Graffiti 'misunderstood' at a cost to ratepayers, say artists

May 11, 2022

Graffiti 'misunderstood' at a cost to ratepayers, say artists


A graffiti boom during lockdown cost Auckland ratepayers 4 million dollars – but there was no need, say top graffiti artists who think our approach needs to change.

Graffiti artists across the city are calling for Aucklanders to change their attitudes towards it, just like other urban hubs around the world.

They're envious of New York, Berlin and even Wellington, where the artform of writing one's name in stylised letting on urban objects such as buildings and trains has been embraced as an integral part of culture.

They feel growth of the culture is being stifled by constant interference from the council, along with a long-held attitude that it is just petty crime, as it is still considered vandalism

One graffiti artist, Capo, says that Tāmaki Makaurau is perfect for a thriving graffiti culture but is being held back.

“In Auckland especially, graffiti has really been done dirty.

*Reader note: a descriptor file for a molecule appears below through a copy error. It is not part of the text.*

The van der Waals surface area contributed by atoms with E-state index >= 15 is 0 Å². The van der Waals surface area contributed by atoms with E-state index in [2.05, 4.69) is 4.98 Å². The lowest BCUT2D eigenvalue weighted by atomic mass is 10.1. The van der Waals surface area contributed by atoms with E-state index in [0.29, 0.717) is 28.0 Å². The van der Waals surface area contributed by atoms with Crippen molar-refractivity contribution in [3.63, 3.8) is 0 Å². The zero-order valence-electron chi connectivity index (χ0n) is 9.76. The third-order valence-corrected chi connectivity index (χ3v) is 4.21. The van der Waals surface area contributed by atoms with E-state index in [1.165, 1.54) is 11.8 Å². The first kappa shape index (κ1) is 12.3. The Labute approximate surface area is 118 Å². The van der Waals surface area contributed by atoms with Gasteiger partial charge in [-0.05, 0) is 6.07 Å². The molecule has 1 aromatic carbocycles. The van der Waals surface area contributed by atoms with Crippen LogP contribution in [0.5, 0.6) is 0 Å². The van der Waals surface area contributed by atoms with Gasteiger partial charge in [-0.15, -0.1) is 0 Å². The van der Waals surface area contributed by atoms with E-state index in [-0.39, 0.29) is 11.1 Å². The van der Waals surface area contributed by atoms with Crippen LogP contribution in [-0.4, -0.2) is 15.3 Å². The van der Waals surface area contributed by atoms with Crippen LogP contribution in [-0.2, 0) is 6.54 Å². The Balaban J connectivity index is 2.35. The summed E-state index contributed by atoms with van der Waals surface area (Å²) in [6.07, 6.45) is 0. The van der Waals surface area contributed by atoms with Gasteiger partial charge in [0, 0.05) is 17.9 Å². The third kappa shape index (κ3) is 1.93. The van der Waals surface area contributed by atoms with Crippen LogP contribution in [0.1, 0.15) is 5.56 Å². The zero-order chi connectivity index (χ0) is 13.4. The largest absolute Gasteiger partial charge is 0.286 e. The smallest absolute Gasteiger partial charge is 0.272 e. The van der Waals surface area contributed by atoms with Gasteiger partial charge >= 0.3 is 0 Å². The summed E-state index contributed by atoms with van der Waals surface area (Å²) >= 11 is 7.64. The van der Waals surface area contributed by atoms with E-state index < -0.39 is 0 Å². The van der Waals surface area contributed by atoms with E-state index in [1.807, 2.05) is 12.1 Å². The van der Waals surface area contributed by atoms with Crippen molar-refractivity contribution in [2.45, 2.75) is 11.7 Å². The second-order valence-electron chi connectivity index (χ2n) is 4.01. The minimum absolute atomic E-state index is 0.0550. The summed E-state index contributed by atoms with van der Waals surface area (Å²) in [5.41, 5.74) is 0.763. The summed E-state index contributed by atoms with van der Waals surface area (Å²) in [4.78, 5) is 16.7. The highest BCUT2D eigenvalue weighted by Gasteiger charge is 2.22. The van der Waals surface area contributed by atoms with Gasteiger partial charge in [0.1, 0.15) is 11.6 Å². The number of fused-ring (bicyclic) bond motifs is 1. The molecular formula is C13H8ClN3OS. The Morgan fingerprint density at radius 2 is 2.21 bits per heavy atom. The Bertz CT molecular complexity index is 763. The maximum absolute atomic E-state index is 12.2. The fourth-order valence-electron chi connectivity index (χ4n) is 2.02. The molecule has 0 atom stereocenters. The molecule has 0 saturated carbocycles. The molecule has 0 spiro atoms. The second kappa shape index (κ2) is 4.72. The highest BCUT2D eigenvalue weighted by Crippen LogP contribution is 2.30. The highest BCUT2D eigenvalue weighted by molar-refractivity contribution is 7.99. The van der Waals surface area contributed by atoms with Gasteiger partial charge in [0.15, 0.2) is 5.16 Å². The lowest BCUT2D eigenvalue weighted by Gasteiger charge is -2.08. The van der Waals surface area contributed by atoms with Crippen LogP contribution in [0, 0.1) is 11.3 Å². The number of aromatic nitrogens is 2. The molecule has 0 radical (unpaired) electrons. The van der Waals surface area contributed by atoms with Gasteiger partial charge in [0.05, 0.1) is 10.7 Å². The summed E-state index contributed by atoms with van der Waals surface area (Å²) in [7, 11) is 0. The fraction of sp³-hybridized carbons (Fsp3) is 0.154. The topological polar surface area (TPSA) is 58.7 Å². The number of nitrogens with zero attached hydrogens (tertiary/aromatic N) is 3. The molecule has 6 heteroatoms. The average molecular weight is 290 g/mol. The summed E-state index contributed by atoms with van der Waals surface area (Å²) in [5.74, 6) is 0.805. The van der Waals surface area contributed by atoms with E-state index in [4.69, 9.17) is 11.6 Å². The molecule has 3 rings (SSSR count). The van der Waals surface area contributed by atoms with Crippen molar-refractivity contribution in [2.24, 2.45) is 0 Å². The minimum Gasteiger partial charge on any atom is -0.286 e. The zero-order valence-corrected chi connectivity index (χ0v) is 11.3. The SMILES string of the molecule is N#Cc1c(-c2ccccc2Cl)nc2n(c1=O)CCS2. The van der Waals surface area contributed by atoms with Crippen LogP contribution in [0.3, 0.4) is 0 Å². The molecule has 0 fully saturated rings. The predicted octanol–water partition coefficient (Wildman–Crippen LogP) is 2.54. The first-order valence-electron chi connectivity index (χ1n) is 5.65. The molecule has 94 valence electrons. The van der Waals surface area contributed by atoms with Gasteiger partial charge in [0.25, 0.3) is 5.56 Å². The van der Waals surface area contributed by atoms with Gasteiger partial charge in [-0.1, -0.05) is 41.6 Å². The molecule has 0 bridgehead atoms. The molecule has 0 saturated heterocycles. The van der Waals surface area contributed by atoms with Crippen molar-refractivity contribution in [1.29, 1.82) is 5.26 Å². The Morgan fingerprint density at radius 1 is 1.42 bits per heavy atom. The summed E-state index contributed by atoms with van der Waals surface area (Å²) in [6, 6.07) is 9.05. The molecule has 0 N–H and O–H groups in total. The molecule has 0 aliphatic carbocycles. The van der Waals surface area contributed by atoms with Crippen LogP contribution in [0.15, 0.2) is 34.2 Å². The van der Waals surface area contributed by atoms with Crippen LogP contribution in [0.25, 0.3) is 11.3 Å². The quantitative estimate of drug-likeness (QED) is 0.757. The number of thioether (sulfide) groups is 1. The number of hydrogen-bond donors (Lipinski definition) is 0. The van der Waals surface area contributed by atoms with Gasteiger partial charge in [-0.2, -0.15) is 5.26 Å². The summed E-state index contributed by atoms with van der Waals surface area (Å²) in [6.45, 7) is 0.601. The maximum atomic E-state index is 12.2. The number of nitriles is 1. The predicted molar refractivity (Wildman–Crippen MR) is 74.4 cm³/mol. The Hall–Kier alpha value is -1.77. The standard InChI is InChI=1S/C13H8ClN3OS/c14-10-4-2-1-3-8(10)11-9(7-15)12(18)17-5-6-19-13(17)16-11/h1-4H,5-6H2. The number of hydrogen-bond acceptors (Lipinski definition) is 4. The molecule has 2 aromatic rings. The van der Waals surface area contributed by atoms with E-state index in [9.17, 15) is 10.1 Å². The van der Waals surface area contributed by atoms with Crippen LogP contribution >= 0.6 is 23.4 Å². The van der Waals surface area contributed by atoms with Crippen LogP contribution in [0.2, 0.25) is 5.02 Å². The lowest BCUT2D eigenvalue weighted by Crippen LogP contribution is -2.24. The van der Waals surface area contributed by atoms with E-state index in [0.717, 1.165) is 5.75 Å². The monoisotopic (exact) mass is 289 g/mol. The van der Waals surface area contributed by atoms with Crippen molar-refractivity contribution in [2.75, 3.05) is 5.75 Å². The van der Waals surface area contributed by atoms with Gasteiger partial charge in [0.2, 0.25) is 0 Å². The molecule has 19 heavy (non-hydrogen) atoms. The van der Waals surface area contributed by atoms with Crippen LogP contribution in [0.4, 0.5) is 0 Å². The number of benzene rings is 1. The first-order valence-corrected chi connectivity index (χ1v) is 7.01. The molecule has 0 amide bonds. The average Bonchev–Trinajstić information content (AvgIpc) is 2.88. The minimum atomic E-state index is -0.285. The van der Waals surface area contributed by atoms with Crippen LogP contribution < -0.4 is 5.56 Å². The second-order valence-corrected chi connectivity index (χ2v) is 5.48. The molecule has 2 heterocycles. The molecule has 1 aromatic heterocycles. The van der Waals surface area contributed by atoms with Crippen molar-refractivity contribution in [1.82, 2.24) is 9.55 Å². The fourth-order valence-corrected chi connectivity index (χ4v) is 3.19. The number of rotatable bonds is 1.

“Before I was born there was a really great underground culture for it, people were expressing themselves, but in the last decade that all changed,” they say.

In 2011, before the Rugby World Cup, Auckland Council spent $19,896,000 to remove graffiti, leading to many of the city’s most well-known pieces disappearing forever.

“The culture has changed since then, people used to put a lot of time into their pieces,” says Capo.

“But since the council really started cracking down on graffiti people put no effort into it, because they know it won’t be there for long.”

In 2020, cities like Christchurch and Wellington spent around $400,000 on graffiti removal with Auckland Council spending ten times that amount.

Dr Ruben Woods, who specialises in urban arts, believes that graffiti is misunderstood.

“There is still quite a large misunderstanding of what the term [graffiti] currently represents,” said Dr Woods, a Christchurch-based arts writer and curator.

“Part of that comes from generational differences and other parts come from the constant vilification of graffiti as opposed to conventional street art” he said.

He says that graffiti differs from most crimes as there is no financial incentive or recognition that comes with it, its purely expressive.

Woods, like many others involved in the subculture feels that graffiti “comes from the human desire to express ourselves, to have people see something that we made”.

While people’s mindsets towards urban art are beginning to change, it remains a crime in New Zealand.

Graffiti vandalism carries a potential of up to three months imprisonment in New Zealand and its removal remains a top priority for Auckland Council.

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